Gianluca Piacenza is an Italian Sound Designer, Composer and Pianist. “The Road To Home” is his debut full length album.
“Gianluca Piacenza is an italian composer, pianist and sound designer. After 2 year of private piano lessons when he was 6 years old, he began studying music at his hometown conservatory graduating with full marks in Classical Piano and Composition. Today he works as music producer at Red Couch Studio, an inspirational space in which analog and digital equipment, acoustic and electronic instruments are equally important to develop a unique sonic signature.
“Dark Light” this track has a muted tone to it. The sound is quiet and reflective and gives the impression that it was recorded and played at low volume (according to notes on his website the album was recorded at night by himself). The music has a carried sound with hints of richness peaking through controlled playing. The tempo of the piece as well as the sound gives it a narrative feel. The recording is one of natural piano with all the movements and creeks includes which gives it an authentic, not sterile sound. At nine minutes it moves through many movements with a cinematic touch throughout.
“Momentum” is the flipside to the opener being only 59 seconds in length. Sounding distant and full of reverberation, this vignette in a way acts like an intro for the next track which shares a similar piano sound.
“A Unified Voice” there is a hope filled and romantic feeling to this pieces opener. The piano sounds positively and expressively optimistic with the playng being light and playful. You get the feeling that Piacenza was in good spirits in the composition and recording of this particular piece. My only quibble would be that on this piece is that the natural recording of the piano tends to overshadow the actual sounds the piano creates.
“Angels” is the only track features extra orchestration – in this case a string quartet, which helps to elevate the music. Not being overly jubilant, nor melancholic, the music is inward looking and feels personal. The pace is relaxed, but not slow. The strings compliment the piano and also add an extra dimension to the music which allows it to soar.
“Shades of my Life” is the epic piece of the album at around twelve and a half minutes in length. The tone is less muted than other pieces, but this almost muddiness is what draws the listener in. The piece, indeed the whole album would have a different feel to it entirely if the recording technique was different and the tone of the piano was, say vibrant or stark. Piacenza takes the listener on a sonic journey through twists and turns, sometimes returning to familiar territory, before escorting us elsewhere.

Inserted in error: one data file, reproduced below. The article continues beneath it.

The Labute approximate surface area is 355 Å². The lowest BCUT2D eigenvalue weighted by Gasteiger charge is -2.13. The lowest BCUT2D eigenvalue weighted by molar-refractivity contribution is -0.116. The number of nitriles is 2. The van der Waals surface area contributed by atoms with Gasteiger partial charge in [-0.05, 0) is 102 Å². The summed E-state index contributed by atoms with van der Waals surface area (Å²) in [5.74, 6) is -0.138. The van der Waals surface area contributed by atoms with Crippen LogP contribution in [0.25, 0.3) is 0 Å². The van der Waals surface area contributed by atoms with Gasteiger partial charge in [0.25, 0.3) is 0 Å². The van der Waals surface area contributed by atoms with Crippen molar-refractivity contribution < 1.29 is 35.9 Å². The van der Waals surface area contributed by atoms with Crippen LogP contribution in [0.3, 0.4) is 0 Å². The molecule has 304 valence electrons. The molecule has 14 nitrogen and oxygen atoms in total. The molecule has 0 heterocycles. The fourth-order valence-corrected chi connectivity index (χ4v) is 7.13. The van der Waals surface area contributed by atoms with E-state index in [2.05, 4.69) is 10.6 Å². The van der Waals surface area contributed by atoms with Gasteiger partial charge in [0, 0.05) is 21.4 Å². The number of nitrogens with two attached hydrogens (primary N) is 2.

“I will never Forget” music from a misty past. All the creaks and noises of the piano on this occasion accentuates the feel of the piece. Musically sounding like a memory, the tone is coated in fog, but a bright and melodic sound can be heard underneath, which carries the mood of the piece. According to his website the origin of these pieces was improvisations and you can somewhat feel it in this track.
“Conversations with Myself” if piano is an introspective instrument, a track titled such as this is self explanatory. If Piacenza is indeed talking to himself, you feel it us with a heavy heart or the thought is “It’s not your fault”. The music returns from its journeys to a familiar style which exudes the introspection of the title. The music occasionally flourishes in a hopeful way, but its this inwardness that is most noted.
“Childlike Innocence” feeling like a progression of the previous track, “Childlike Innocence” has hopeful motifs that bring in light and a playful feeling. The pace is maintained and forever moving in a positive direction. You get the feeling of Piacenza at his upright Petrof full of confidence with a certain glee in his playing.
“Far Away” the improvised feeling returns. This piece is quite minimal in its playing with silence between notes being utilized. The sparse feeling is new territory for the album, it’s almost as if something has gone on a long winding journey and the place and the silences accentuating a random and distant trip.
“Unsaid Truth” the epic of the album uses the bass notes to create a more ambient effect than a traditional modern classical feel. The track opens with alternating notes before building on them. There is a slight rollicking feeling to the music. With this piece you get the feeling that the prime goal is to create tension in the music and then explore it. Cinematic in ways, Piacenza is in no rush to push the music on instead he lets each note unfurl until it is time to start propelling and embellishing the track. Towards end he returns to a more controlled and gentle playing.
“Midnight Walk” was released on Soundcloud earlier in the year for piano day and included on Nils Frahm’s Official Piano Day playlist. The keys have an echoing quality that makes the sounds ripple out with a muted ambience. The music because of the nature of the recording process has this feeling of being held in close and somewhat smothered. Such a felling lends an intimacy to the music and also a bit of a mystique. A nice way to end the album.
Piacenza proudly states on his website that “I love imperfections, you will not find here the sterile and lifeless piano sound of so many modern digital recordings, but a world full of sounds and noises, wood and mechanical interactions, pedal creaks and fingers tapping keys, breathes, slightyly detunes notes, all captured on pristine analogue gear, printed to tape and then converted to digital as the last step.”
This is apparent throughout the album and lends it its own particular character and feel. Piacenza is part of these artists that want to bring back what I guess could be perceived as real piano music. If this sounds right for, then you will enjoy “The Road to Home”.